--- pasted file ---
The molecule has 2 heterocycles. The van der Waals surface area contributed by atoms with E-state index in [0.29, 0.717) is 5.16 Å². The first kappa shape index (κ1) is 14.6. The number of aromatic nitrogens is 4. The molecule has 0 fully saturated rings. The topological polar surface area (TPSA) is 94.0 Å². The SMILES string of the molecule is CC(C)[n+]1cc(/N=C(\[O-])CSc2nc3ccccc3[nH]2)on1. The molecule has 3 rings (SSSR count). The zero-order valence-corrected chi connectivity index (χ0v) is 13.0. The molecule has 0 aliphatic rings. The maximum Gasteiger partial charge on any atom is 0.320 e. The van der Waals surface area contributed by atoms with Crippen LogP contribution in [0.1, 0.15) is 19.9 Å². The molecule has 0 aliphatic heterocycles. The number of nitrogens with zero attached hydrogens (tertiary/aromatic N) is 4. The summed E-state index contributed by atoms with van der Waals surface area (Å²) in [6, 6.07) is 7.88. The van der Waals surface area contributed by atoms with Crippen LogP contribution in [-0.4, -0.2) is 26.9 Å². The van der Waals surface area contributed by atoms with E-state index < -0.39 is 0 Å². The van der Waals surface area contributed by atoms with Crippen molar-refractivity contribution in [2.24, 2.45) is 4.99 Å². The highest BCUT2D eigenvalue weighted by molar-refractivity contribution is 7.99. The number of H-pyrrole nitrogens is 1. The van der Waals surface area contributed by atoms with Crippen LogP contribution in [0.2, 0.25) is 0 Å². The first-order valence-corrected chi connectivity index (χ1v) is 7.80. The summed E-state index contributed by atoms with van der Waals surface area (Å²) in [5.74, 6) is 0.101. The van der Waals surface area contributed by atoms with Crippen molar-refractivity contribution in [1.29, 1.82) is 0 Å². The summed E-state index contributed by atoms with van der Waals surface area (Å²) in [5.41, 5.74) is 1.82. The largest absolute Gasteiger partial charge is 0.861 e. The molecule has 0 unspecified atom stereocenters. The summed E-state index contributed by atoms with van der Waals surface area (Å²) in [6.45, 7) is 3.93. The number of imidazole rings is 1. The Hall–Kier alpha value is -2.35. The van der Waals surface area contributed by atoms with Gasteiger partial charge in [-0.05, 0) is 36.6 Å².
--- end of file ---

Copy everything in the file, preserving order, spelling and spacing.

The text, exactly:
The molecule has 2 heterocycles. The van der Waals surface area contributed by atoms with E-state index in [0.29, 0.717) is 5.16 Å². The first kappa shape index (κ1) is 14.6. The number of aromatic nitrogens is 4. The molecule has 0 fully saturated rings. The topological polar surface area (TPSA) is 94.0 Å². The SMILES string of the molecule is CC(C)[n+]1cc(/N=C(\[O-])CSc2nc3ccccc3[nH]2)on1. The molecule has 3 rings (SSSR count). The zero-order valence-corrected chi connectivity index (χ0v) is 13.0. The molecule has 0 aliphatic rings. The maximum Gasteiger partial charge on any atom is 0.320 e. The van der Waals surface area contributed by atoms with Crippen LogP contribution in [0.1, 0.15) is 19.9 Å². The molecule has 0 aliphatic heterocycles. The number of nitrogens with zero attached hydrogens (tertiary/aromatic N) is 4. The summed E-state index contributed by atoms with van der Waals surface area (Å²) in [6, 6.07) is 7.88. The van der Waals surface area contributed by atoms with Crippen LogP contribution in [-0.4, -0.2) is 26.9 Å². The van der Waals surface area contributed by atoms with E-state index < -0.39 is 0 Å². The van der Waals surface area contributed by atoms with Crippen molar-refractivity contribution in [2.24, 2.45) is 4.99 Å². The highest BCUT2D eigenvalue weighted by molar-refractivity contribution is 7.99. The number of H-pyrrole nitrogens is 1. The van der Waals surface area contributed by atoms with Crippen LogP contribution in [0.2, 0.25) is 0 Å². The first-order valence-corrected chi connectivity index (χ1v) is 7.80. The summed E-state index contributed by atoms with van der Waals surface area (Å²) in [5.74, 6) is 0.101. The van der Waals surface area contributed by atoms with Crippen molar-refractivity contribution in [1.29, 1.82) is 0 Å². The summed E-state index contributed by atoms with van der Waals surface area (Å²) in [5.41, 5.74) is 1.82. The largest absolute Gasteiger partial charge is 0.861 e. The molecule has 0 unspecified atom stereocenters. The summed E-state index contributed by atoms with van der Waals surface area (Å²) in [6.45, 7) is 3.93. The number of imidazole rings is 1. The Hall–Kier alpha value is -2.35. The van der Waals surface area contributed by atoms with Gasteiger partial charge in [-0.05, 0) is 36.6 Å².